Lily Adair

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On the beryl-rimmed rebecs of Ruby,
  Brought fresh from the hyaline streams,
She played, on the banks of the Yuba,
  Such songs as she heard in her dreams.
Like the heavens, when the stars from their cyries
  Look down through the ebon night air,
Were the groves by the Ouphantic Fairies
  Lit up for my Lily Adair—
  For my child-like Lily Adair—
  For my heaven-born Lily Adair—
For my beautiful, dutiful Lily Adair.

Like two rose-leaves in sunshine when blowing,
  Just curled softly, gently apart,
Were her lips by her passion, while growing
  In perfume on the stalk of her heart.
As mild as the sweet influences
  Of the Pleiades 'pregning the air—
More mild than the throned Excellencies
  Up in heaven, was my Lily Adair—
  Was my Christ-like Lily Adair—
  Was my lamb-like Lily Adair—
Was my beautiful, dutiful Lily Adair.

At the birth of this fair virgin Vestal,
  She was taken for Venus' child;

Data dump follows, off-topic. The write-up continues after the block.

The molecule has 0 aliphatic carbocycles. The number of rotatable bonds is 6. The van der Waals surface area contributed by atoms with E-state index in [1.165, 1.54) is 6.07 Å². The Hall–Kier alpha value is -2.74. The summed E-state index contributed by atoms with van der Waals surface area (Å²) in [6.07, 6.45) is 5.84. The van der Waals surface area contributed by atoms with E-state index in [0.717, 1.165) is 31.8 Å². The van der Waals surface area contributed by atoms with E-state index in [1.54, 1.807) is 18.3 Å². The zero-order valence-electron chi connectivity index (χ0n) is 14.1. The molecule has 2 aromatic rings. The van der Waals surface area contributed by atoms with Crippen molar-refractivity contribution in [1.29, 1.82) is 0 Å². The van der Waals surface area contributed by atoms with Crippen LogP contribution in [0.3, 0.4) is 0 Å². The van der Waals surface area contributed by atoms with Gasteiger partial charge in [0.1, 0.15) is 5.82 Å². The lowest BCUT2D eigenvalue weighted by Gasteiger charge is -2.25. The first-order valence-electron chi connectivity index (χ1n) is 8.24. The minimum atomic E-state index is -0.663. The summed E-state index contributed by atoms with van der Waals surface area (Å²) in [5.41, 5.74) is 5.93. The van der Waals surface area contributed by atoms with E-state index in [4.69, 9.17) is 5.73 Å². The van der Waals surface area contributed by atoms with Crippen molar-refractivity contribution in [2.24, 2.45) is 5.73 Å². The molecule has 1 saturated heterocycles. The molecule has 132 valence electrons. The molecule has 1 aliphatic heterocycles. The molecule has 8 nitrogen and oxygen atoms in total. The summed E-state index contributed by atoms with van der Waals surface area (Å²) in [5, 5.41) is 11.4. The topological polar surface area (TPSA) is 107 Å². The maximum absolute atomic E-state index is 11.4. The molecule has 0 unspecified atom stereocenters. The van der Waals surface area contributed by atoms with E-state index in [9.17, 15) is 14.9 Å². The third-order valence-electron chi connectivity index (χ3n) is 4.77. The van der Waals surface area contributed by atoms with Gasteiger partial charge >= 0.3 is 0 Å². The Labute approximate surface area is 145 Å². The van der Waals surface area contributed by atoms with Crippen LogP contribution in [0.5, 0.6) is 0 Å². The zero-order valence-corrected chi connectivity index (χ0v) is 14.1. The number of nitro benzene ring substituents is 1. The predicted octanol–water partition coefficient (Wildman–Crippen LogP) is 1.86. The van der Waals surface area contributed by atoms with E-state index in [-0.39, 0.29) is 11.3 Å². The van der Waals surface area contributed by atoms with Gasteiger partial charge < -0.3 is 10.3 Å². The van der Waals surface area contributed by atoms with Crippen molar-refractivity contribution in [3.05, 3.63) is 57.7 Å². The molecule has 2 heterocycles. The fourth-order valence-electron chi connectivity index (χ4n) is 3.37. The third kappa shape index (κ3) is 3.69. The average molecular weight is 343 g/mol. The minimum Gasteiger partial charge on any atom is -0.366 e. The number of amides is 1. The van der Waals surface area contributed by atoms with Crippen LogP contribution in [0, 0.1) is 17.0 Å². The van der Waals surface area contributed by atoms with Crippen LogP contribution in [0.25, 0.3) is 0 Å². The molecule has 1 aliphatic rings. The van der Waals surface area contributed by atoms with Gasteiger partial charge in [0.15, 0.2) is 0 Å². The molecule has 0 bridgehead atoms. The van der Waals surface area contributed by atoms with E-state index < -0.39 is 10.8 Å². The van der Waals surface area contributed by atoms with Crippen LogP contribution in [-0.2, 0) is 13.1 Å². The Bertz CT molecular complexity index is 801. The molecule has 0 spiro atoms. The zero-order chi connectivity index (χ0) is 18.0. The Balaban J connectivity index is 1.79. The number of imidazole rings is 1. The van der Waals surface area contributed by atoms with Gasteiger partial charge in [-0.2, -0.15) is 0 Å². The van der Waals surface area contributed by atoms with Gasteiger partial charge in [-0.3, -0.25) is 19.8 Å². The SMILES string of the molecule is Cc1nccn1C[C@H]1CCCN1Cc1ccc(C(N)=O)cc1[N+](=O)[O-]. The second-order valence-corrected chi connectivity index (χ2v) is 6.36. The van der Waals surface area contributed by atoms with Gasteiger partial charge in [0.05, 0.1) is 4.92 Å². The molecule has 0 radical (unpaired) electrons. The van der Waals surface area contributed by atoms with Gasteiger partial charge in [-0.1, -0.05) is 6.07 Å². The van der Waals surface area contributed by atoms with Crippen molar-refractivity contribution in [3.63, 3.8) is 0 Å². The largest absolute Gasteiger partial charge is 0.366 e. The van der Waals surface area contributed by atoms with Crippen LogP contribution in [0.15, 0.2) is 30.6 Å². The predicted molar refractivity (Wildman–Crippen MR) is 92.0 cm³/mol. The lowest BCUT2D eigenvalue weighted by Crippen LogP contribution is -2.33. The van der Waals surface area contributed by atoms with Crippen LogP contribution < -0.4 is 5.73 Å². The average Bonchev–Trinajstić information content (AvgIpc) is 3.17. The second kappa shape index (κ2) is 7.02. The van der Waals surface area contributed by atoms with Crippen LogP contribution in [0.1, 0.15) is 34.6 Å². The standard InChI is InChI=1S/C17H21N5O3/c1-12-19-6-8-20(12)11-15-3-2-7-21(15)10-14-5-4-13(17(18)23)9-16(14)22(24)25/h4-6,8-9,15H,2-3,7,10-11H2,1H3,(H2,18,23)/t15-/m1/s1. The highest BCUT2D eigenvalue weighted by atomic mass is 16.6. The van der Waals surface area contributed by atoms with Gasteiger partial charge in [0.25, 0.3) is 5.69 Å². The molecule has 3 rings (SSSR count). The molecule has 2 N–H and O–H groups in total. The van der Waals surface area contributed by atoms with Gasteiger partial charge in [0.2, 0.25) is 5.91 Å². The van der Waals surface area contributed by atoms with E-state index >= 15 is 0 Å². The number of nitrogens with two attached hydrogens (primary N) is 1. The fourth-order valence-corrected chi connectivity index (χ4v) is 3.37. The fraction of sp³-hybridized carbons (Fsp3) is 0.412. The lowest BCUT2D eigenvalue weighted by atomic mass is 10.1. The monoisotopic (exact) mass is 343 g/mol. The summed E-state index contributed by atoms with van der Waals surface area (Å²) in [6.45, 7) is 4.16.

And her voice, though like diamond in crystal,
  Was not more melodious than mild.
Like the moon in her soft silver splendor,
  She was shrined in her own, past compare,
For no Angel in heaven was more tender
  Than my beautiful Lily Adair—
  Than my dove-like Lily Adair—
  Than my saint-like Lily Adair—
Than my beautiful, dutiful Lily Adair.

Thus she stood on the arabesque borders
  Of the beautiful blossoms that blew
On the banks of the crystalline waters,
  Every morn, in the diaphane dew.
The flowers, they were radiant with glory,
  And shed such perfume on the air,
That my soul, now to want them, feels sorry,
  And bleeds for my Lily Adair—
  For my much-loved Lily Adair—
  For my long-lost Lily Adair—
For my beautiful, dutiful Lily Adair.

This work was published before January 1, 1923, and is in the public domain worldwide because the author died at least 100 years ago.